So, last night was the first time in a year or so Simon has been to our house for a movie night (hooray, vaccines!).  Si brought an assortment of films, but I decided finally watching this movie was a thing we should do.  

Look, Simon really, really likes this movie and was generous enough to share it with me.  And I will say this - it does have a bonkers final 20 minutes.  I liked the last 20 minutes.  

It is directed by the same guy who directed the 1989 Punisher movie that me and like 20 other people have ever seen.  But apparently he's an amazing editor.  Terminator 2 and other credits.  But, man, it just *feels* like a Corman movie as much or more than anything else that came out of New World Pictures in the late 80's.  

Anyway, Simon really likes this movie, and there's no reason for us to take a knock at it.

Monday, May 31, 2021

PODCAST: "RoboCop" (1987) - A Signal Watch Canon PodCast w/ JAL & Ryan



Watched:  05/24/2021
Format:  BluRay (Arrow)
Viewing:  Unknown
Decade:  1980's
Director:  Paul Verhoeven



Dead or alive, you're listening to this PodCast! JAL and Ryan stay out of trouble and talk a 1980's sci-fi action drama satire that's way the hell better than it should be. We look at the movie that may have had way more about to say about our present day back in 1987 than near any other sci-fi of the last 50 years. Join us as talk what we love about a movie about a guy we call "Robo".




Music: 
Drive Montage -  Basil Poledouris, RoboCop OST


Signal Watch Canon:

Sunday, May 30, 2021

Regret Watch: Star Trek V - The Final Frontier (1989)




Watched:  05/29/2021
Format:  Amazon Prime
Viewing:  Second
Decade:  1980's
Director:  William Shatner

I always like me some Trek, but the last time I watched this movie was in 1989, and it was the last time I saw it for a reason.  

Star Trek V: The Final Frontier is a weird mess of a film, with no coherent plot or threat, or goal.  Coming off the Star Trek II - IV trilogy, which had run the gamut from revenge-driven space battle to whale wrangling comedy, coming up with what was next for our crew as they now had The Next Generation nipping at their heels was going to be a tall order. And, over and over again, the movie just fails to deliver as an adventure, a sci-fi premise, a philosophical exploration or a comedy.  

Horror Watch: Maniac Cop (1988)




Watched:  05/30/2021
Format:  Shudder
Viewing:  First
Decade:  1980's
Director:  William Lustig

Guys.  Guys.  Two guesses what this movie is about.

Monday, May 17, 2021

80's Cult Watch: Eating Raoul (1982)




Watched:  05/17/2021
Format:  TCM on DVR from forever ago
Viewing:  First
Decade:  1980's
Director:  Paul Bartel

Well, I loved this movie.  

Ridiculous, mean-spirited and a lot of fun - what else can you want from a 1980's pop black comedy made on the edge of the Hollywood studio system?  It's also a fascinating time capsule of the long-gone sub-cultures of the 1980's - the Boomer's own fascination with pop-nostalgia and the fetishization of everything from the 50's and early 60's in everything from media to decor to glassware.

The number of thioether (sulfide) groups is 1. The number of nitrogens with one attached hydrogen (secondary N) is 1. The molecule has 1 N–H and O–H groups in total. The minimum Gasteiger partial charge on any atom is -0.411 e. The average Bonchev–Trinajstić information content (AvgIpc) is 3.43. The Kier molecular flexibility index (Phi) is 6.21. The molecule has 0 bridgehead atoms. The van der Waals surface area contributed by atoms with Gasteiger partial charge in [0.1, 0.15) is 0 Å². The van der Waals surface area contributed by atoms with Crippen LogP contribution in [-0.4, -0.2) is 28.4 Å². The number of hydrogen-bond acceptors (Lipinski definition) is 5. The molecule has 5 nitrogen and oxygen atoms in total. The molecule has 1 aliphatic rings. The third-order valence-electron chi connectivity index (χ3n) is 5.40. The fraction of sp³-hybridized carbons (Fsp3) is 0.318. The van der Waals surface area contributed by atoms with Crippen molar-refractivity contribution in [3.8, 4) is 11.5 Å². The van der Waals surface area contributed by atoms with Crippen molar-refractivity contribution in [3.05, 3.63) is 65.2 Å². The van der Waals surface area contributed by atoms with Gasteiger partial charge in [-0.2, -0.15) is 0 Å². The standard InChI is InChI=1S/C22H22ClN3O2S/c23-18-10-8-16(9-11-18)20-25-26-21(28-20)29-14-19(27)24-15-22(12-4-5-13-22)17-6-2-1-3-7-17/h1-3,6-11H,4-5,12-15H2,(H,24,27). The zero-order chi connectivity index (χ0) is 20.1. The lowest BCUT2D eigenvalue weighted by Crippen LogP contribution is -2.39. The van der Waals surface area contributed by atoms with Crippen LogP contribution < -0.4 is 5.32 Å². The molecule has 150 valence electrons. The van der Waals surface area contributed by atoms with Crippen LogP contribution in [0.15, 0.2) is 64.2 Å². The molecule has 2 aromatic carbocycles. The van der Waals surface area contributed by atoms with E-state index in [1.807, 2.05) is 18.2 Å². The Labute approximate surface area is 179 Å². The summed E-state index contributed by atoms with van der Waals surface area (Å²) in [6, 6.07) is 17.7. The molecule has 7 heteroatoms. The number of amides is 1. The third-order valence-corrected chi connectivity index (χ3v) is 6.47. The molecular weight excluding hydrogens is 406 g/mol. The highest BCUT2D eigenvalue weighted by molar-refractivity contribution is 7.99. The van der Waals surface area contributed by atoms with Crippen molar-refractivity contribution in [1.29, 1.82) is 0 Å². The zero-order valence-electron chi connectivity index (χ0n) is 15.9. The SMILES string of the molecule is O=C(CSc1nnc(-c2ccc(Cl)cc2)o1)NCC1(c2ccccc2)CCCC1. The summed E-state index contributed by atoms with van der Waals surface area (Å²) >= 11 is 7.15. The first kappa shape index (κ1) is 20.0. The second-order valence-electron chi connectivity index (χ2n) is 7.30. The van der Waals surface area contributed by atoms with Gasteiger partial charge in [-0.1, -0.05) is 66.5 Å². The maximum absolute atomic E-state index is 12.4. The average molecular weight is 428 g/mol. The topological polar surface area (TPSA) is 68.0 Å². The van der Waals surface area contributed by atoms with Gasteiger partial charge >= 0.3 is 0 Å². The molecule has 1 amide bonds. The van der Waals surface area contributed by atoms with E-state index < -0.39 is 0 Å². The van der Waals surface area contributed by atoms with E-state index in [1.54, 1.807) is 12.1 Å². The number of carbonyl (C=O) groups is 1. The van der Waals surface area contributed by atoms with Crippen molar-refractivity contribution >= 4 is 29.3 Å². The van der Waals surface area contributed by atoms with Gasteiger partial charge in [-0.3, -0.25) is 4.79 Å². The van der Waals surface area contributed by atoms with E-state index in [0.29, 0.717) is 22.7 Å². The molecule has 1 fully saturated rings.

But also the fascination with the oddities of conformity often at odds with the excesses of the 70's and into the 1980's.  

Writer/ Director Paul Bartel plays one half of a husband and wife team - the other half played by former Warhol-girl Mary Woronov.  If I had to explain what the two are playing to a Millennial or Gen-Z'er, it'd be a little difficult to get the full context across, but they're weirdly like two drones from a 1950's sitcom in a sexless marriage sleeping in separate beds - and totally happy-ish.  If only they could raise the money they need for their restaurant.  

Unfortunately, Paul and Mary live in an apartment building that is also filled with swingers parties, which they see as perverse and beyond the pale - but where else could they move with so little money?

One night fate deals them a hand in the form of a swinger's party guest who Paul kills (somewhat nonchalantly) with a cast iron pan when the guest tries to force himself on Mary.  Pocketing the man's money and easily disposing of the body, and inspired by a dominatrix who was at the swinger's party they realize - hey, this could be a business.  And place an ad as a honeytrap so they can knock off "degenerates" and take their money.  Soon, the titular Raoul is involved and assisting in removing the bodies.

Anyway - it's all pretty nuts, and sold completely through Paul and Mary's even-keeled deadpan delivery.  Of course everyone along the way is, in contrast, not matching their energy and LA over-the-top, and it makes for phenomenal intentional camp. 

It's some seriously dark comedy, and the tone is not going to sit well with everyone.  There's also constant and unremarked upon threat of sexual assault to Mary.  And, of course, sociopathic murder every few minutes.  So, just be aware of what you're getting into.

The movie has cameos by Buck Henry, Edie McClurg and Ed Begley Jr.  But, it also stars Robert Beltran as Raoul before he'd go on to play Chakotay on Star Trek Voyager.  

btw - I was actually familiar with the Paul and Mary characters from their brief appearance in opening scenes from the Corman-produced goofy "horror" favorite, The Chopping Mall.  

Wednesday, May 12, 2021

80's Watch: Fletch (1985)




Watched:  05/11/2021
Format:  Amazon Streaming
Viewing:  unknown
Decade:  1980's
Director:  Michael Ritchie


I mean, it's Fletch (1985).  

I think eventually we're supposed to do this on the podcast, so I'll hold thoughts til then.

Tuesday, May 11, 2021

Watch Party Watch: The Apple (1980) - @#$% this movie




Watched:  05/07/2021
Format:  Amazon Watch Party
Viewing:  First (and last)
Decade:  1980's